If the disposal remains clogged, you may have to physically dislodge the clog. Turn the disposal off and unplug it or turn off the breaker to the appliance. Use a flashlight and a pair of long-handled tongs or pliers to identify and remove the obstruction. Alternatively, you can attempt to clear the clog by pouring 1/4 cup of baking soda into the disposal, followed by about 1/2 cup of white vinegar. Give the mixture about five to 10 minutes to work, then rinse the disposal with cold water.

2. Obstructed Air Gap

For kitchens with an air gap to disposal or an air gap to drain configuration, the dishwasher drainage issue may be a result of an obstructed air gap. An air gap is a small, cylindrical knob positioned on the back edge of the kitchen sink. The purpose of an air gap is to prevent vacuums from forming in the drainage system, which in turn stops drain water from being siphoned back into the dishwasher.

If the air gap is clogged or obstructed, you will need to clear the air gap by removing the cap to clean inside. It's also recommended to disconnect the drain hose that runs to the air gap so you can inspect it for any clogs. Clear the drain hose and reconnect it to the air gap, then check to see if this resolves the problem.

3. Out-of-Position High Loop

A dishwasher can back up if the drain hose shifts or gets knocked out of position in a high loop to disposal or high loop to drain kitchen configuration. A high loop system uses gravity to prevent wastewater from draining back into the dishwasher, but if the drain hose is not secured to the top of the counter, it may prevent water from properly draining out of the appliance. If this is the only problem with the dishwasher, the fix is relatively easy. Simply return the drain hose to the proper high loop position at the top of the counter to resolve the dishwasher drainage issue.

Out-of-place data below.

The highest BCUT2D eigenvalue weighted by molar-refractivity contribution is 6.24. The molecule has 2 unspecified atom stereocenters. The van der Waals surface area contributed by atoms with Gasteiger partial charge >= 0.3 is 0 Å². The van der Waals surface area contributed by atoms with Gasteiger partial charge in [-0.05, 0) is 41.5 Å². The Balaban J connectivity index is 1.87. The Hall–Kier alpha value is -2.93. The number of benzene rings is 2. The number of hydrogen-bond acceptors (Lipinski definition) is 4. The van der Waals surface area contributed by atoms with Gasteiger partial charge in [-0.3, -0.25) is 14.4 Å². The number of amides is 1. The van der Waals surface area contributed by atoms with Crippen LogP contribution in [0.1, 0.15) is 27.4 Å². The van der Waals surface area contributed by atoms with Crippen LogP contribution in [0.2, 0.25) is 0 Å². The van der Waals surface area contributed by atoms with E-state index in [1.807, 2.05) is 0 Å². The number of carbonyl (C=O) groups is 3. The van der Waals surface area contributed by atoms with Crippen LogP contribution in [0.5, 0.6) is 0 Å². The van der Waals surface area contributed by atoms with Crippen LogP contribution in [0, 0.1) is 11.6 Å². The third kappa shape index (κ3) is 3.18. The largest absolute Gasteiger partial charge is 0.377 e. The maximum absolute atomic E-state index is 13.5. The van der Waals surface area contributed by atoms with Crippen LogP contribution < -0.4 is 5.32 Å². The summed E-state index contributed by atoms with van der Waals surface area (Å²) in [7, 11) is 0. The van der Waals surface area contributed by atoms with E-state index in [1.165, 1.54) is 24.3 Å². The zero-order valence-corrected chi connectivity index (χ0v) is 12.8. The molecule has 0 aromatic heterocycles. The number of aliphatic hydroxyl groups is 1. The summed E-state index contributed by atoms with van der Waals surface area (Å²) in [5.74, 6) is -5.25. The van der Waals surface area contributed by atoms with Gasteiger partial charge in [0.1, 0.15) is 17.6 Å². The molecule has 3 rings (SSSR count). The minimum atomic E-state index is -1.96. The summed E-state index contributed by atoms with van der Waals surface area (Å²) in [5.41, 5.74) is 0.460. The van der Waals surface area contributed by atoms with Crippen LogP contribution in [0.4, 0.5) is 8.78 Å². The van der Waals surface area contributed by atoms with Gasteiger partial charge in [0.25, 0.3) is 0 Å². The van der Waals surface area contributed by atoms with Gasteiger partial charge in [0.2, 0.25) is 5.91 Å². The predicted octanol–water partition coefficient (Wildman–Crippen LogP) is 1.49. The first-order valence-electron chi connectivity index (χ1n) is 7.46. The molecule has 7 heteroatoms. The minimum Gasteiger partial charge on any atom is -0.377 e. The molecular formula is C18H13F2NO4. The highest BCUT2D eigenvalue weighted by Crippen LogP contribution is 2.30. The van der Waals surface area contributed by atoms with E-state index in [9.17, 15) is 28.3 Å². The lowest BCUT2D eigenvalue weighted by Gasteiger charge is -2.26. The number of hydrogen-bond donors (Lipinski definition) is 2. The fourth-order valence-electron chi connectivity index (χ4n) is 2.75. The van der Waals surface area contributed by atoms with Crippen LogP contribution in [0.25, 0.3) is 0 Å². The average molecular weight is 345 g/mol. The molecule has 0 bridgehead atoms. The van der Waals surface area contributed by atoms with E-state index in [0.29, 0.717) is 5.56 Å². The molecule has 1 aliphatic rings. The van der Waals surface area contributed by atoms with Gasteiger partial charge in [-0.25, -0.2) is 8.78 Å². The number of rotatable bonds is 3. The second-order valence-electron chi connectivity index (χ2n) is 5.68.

4. Incorrect Dishwasher Detergent

Typically, you should use dishwasher-specific detergent in your appliance. Using the wrong detergent or soap in the dishwasher can create a clog or blockage in the bottom of the appliance that prevents water from draining properly. If you've used regular dishwashing liquid or laundry detergent instead of dishwashing detergent, you can usually resolve the problem by scooping out any remaining soap and water from the bottom of the dishwasher. When the bottom of the appliance is mostly clear of soap, water, and any other debris, run the dishwasher through a normal cycle with the correct detergent.

5. Drain-Basket Food Buildup

If the drain hose, air gap, and disposal all seem to be clear of obstructions, the blockage might be due to a buildup of food, fat, and other debris in the drain basket located at the base of the dishwasher. This part of the dishwasher typically looks like an upside-down basket that is attached by one or two screws or held in place with simple snap fasteners.